The Department of Health and Human Services (HHS) and the Centers for Medicare & Medicaid Services (CMS) is reaching out to the public and asking them to provide input on the best possible ways to make provider-level Medicare data available, the agencies announced in a recent email.
CMS has issued a request for information (RFI) seeking comments from parties on their perspectives on how provider-level charge data should be presented. The email comes as the agency is in the process of releasing outpatient data for the first time, thanks to the change of a long-standing prohibition that prohibited them from providing requesters access to physician-level Medicare payment data.
"We know from recent experiences with the release of hospital charge data on the top 20 diagnostic codes that there are many users with ideas to apply these data to create new tools, and services to improve performance. Provider-level cost data will unleash another round of innovation," Bryan Sivak, chief technology officer of HHS, said in the email.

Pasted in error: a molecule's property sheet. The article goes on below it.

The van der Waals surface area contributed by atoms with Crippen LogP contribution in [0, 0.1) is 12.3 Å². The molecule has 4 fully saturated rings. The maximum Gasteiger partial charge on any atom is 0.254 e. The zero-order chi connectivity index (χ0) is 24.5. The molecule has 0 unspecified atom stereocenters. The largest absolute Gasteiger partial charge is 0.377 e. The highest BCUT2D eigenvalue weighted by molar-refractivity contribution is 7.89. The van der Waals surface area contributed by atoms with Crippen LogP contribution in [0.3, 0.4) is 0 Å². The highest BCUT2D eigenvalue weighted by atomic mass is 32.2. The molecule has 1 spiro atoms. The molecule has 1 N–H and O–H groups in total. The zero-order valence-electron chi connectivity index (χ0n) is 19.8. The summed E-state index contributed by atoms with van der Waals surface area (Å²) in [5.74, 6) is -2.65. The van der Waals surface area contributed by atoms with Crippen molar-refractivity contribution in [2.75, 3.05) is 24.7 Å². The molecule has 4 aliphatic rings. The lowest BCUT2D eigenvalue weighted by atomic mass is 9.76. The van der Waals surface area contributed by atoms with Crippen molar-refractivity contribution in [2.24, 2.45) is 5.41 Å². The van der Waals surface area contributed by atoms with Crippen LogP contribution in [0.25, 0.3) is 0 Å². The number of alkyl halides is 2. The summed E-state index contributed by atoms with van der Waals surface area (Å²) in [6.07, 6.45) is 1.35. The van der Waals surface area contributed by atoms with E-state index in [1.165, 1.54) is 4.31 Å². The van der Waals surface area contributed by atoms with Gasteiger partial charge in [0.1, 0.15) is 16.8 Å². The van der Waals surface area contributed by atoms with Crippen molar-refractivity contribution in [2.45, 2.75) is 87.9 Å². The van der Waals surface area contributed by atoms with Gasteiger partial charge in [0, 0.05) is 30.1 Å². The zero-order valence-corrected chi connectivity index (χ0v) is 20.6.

Officials from Carequality have stated that there are now more than 150,000 clinicians across 11,000 clinics and 500 hospitals live on its network. These participants are also able to share health data records with one another, regardless of technology vendor.
While stolen financial data still has a higher market value than stolen medical records, as financial data can be monetized faster, there are indications that there is ongoing development of a market for stolen medical data, according to an Intel Security McAfee Labs report.
A phishing scam at Baystate Health in Springfield, Mass. has potentially exposed the personal data of 13,000 patients, according to a privacy statement from the patient care organization and a report from MassLive.